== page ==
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Out-of-Network Benefits

For the remainder of the summer, we will be reposting educational material on Health Insurance Basics which was originally aired in 2021, with updated 2022 information as appropriate. If you didn’t watch these videos, please do, and tune back in after Labor Day for new material. Thanks, and have a wonderful summer.

Today we feature the Out-of-Network Benefit’s video found at healthcarenavigation.com/videos. The out-of-network benefit is sought after but poorly understood. This results in many individuals having substantial out-of-pocket exposure they didn’t expect because out-of-network providers do not have a participation agreement with their insurer. Of the U.S. healthcare system’s many disappointments, the administration of the out-of-network benefit is one of the most egregious.

Most of the difficulty stems from consumers thinking their coinsurance amount (the percentage the patient owes) pays for a percentage of billed charges. In reality, the coinsurance percentage is applied only to the insurer’s allowed amount which can be a fraction of billed charges. The example given in the video is of a surgeon who charged $70,000 but the insurer’s allowed amount was $4,600 so the patient’s responsibility was originally $65,825 although ultimately reduced. We have provided an illustration of in-network vs. out-of-network benefits exposure below. With this example patient responsibility for the in-network surgeon is $600 and the out-of-network surgeon $8,500.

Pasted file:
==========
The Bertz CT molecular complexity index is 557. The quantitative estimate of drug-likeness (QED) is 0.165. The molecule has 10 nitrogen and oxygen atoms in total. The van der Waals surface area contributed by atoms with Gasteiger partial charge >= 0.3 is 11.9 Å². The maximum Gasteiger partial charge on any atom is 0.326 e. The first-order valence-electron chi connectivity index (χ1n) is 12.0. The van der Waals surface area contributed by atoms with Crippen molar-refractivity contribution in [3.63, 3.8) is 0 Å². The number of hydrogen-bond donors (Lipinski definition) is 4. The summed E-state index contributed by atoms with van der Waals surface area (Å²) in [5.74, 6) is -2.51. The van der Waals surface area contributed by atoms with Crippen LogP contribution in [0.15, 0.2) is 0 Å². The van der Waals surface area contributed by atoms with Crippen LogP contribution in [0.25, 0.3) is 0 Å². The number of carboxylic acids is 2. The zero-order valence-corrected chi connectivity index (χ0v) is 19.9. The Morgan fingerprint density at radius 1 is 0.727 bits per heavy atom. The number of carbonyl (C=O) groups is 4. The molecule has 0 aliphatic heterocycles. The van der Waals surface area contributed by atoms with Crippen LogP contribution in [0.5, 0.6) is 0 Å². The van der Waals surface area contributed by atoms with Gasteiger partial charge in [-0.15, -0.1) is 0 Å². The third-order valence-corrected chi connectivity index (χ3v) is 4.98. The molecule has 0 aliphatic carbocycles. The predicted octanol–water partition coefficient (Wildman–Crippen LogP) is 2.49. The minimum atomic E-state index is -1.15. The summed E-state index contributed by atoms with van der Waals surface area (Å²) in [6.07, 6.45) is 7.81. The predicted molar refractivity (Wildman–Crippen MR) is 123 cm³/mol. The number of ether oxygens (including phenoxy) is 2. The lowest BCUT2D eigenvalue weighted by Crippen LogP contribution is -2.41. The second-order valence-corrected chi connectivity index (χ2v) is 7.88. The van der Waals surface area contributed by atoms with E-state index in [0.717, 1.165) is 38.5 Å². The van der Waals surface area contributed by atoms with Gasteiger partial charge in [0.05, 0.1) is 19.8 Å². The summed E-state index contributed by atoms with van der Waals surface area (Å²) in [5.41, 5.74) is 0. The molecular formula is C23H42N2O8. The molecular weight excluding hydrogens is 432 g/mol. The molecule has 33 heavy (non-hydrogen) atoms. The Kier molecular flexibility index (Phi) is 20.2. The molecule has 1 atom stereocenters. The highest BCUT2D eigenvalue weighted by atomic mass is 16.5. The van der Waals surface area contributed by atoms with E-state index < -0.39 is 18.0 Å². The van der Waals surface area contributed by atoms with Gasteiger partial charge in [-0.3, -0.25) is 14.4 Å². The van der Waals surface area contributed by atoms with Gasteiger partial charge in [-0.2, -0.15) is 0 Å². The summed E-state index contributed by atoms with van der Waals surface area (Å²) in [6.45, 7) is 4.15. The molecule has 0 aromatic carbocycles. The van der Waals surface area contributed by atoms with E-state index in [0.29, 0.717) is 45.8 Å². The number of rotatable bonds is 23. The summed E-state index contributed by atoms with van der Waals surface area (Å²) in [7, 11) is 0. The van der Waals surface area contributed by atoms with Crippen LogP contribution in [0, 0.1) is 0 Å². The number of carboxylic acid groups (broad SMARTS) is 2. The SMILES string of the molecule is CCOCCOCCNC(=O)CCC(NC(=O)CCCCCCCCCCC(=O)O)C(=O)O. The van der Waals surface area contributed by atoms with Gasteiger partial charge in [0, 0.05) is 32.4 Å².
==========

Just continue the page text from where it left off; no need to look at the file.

Who is to blame for this situation? There is plenty of blame to spread around. Provider charges are often unreasonably high and allowed amounts insurers pay often unreasonably low leaving the uninformed patient vulnerable. In an era where transparency is a buzzword of our time, there is often no transparency in many of these situations.

Federal legislation addressing surprise medical bills took effect in January 2022. That legislation provides some protection in emergency situations or situations where one has surgery scheduled in an in-network hospital with an in-network surgeon and the anesthesiologist is out-of-network.

Our recommendation to everyone who has out-of-network benefits is to become familiar with your out-of-network deductible and out-of-network coinsurance amount. If you then choose to go to an out-of-network provider for a costly procedure like surgery, discuss with the staff in advance what your exposure is and negotiate an acceptable arrangement. You can conduct some research on your own by asking provider office staff for the relevant CPT (Current Procedural Terminology) codes associated with that procedure and researching claims data on fairhealth.org, a major repository of private claims data, using the CPT code information.

For those who’ve already received staggering bills they didn’t expect, respond quickly and in writing inquiring about the charges to the provider. At the same time consider filing an appeal with the insurer.

And for all those who are seeing out-of-network providers whose charges are reasonable and reimbursement from the insurer acceptable, don’t let yourself be lured into thinking that is typical.